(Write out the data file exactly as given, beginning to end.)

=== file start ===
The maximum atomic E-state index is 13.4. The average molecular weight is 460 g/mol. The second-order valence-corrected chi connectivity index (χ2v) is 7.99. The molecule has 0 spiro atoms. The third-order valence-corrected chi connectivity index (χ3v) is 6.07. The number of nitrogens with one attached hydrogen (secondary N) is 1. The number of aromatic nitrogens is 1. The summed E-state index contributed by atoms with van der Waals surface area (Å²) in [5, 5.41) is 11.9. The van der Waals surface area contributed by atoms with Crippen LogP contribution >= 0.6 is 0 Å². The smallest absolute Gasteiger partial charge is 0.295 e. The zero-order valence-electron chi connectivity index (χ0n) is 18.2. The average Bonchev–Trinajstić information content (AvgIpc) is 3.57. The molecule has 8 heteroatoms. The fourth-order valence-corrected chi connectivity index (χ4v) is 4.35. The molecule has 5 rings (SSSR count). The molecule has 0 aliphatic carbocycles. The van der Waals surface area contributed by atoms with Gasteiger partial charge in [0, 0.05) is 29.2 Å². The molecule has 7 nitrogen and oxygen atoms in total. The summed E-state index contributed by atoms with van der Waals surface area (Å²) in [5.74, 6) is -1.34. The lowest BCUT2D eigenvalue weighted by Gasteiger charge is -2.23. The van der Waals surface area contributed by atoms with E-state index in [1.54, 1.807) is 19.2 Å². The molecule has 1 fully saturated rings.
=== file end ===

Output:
The maximum atomic E-state index is 13.4. The average molecular weight is 460 g/mol. The second-order valence-corrected chi connectivity index (χ2v) is 7.99. The molecule has 0 spiro atoms. The third-order valence-corrected chi connectivity index (χ3v) is 6.07. The number of nitrogens with one attached hydrogen (secondary N) is 1. The number of aromatic nitrogens is 1. The summed E-state index contributed by atoms with van der Waals surface area (Å²) in [5, 5.41) is 11.9. The van der Waals surface area contributed by atoms with Crippen LogP contribution >= 0.6 is 0 Å². The smallest absolute Gasteiger partial charge is 0.295 e. The zero-order valence-electron chi connectivity index (χ0n) is 18.2. The average Bonchev–Trinajstić information content (AvgIpc) is 3.57. The molecule has 8 heteroatoms. The fourth-order valence-corrected chi connectivity index (χ4v) is 4.35. The molecule has 5 rings (SSSR count). The molecule has 0 aliphatic carbocycles. The van der Waals surface area contributed by atoms with Gasteiger partial charge in [0, 0.05) is 29.2 Å². The molecule has 7 nitrogen and oxygen atoms in total. The summed E-state index contributed by atoms with van der Waals surface area (Å²) in [5.74, 6) is -1.34. The lowest BCUT2D eigenvalue weighted by Gasteiger charge is -2.23. The van der Waals surface area contributed by atoms with E-state index in [1.54, 1.807) is 19.2 Å². The molecule has 1 fully saturated rings.